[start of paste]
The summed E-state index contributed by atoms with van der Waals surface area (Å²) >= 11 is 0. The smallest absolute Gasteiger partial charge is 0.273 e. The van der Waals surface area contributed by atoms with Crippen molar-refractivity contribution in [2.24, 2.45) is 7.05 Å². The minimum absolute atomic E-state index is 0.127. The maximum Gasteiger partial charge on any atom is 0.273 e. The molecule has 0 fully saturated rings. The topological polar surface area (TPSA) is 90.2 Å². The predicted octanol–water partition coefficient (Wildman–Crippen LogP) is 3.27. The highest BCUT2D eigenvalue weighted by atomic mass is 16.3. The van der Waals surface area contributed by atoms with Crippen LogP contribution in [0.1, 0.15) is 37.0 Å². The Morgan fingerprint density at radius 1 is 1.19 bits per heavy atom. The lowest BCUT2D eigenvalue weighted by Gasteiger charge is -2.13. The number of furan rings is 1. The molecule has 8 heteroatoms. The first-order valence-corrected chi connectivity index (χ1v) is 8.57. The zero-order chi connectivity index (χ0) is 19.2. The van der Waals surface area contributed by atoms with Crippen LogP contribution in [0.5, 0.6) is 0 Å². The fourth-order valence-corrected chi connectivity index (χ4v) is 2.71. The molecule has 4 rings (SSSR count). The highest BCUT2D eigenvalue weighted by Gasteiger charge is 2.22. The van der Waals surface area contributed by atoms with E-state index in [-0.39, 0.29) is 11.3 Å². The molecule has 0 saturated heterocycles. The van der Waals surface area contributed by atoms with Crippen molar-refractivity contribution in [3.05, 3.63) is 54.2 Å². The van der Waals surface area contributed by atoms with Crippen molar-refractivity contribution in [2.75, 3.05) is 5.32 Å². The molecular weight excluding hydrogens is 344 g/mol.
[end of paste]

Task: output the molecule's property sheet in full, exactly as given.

The summed E-state index contributed by atoms with van der Waals surface area (Å²) >= 11 is 0. The smallest absolute Gasteiger partial charge is 0.273 e. The van der Waals surface area contributed by atoms with Crippen molar-refractivity contribution in [2.24, 2.45) is 7.05 Å². The minimum absolute atomic E-state index is 0.127. The maximum Gasteiger partial charge on any atom is 0.273 e. The molecule has 0 fully saturated rings. The topological polar surface area (TPSA) is 90.2 Å². The predicted octanol–water partition coefficient (Wildman–Crippen LogP) is 3.27. The highest BCUT2D eigenvalue weighted by atomic mass is 16.3. The van der Waals surface area contributed by atoms with Crippen LogP contribution in [0.1, 0.15) is 37.0 Å². The Morgan fingerprint density at radius 1 is 1.19 bits per heavy atom. The lowest BCUT2D eigenvalue weighted by Gasteiger charge is -2.13. The number of furan rings is 1. The molecule has 8 heteroatoms. The first-order valence-corrected chi connectivity index (χ1v) is 8.57. The zero-order chi connectivity index (χ0) is 19.2. The van der Waals surface area contributed by atoms with Crippen LogP contribution in [0.5, 0.6) is 0 Å². The fourth-order valence-corrected chi connectivity index (χ4v) is 2.71. The molecule has 4 rings (SSSR count). The highest BCUT2D eigenvalue weighted by Gasteiger charge is 2.22. The van der Waals surface area contributed by atoms with E-state index in [-0.39, 0.29) is 11.3 Å². The molecule has 0 saturated heterocycles. The van der Waals surface area contributed by atoms with Crippen molar-refractivity contribution in [3.05, 3.63) is 54.2 Å². The van der Waals surface area contributed by atoms with Crippen molar-refractivity contribution in [2.75, 3.05) is 5.32 Å². The molecular weight excluding hydrogens is 344 g/mol.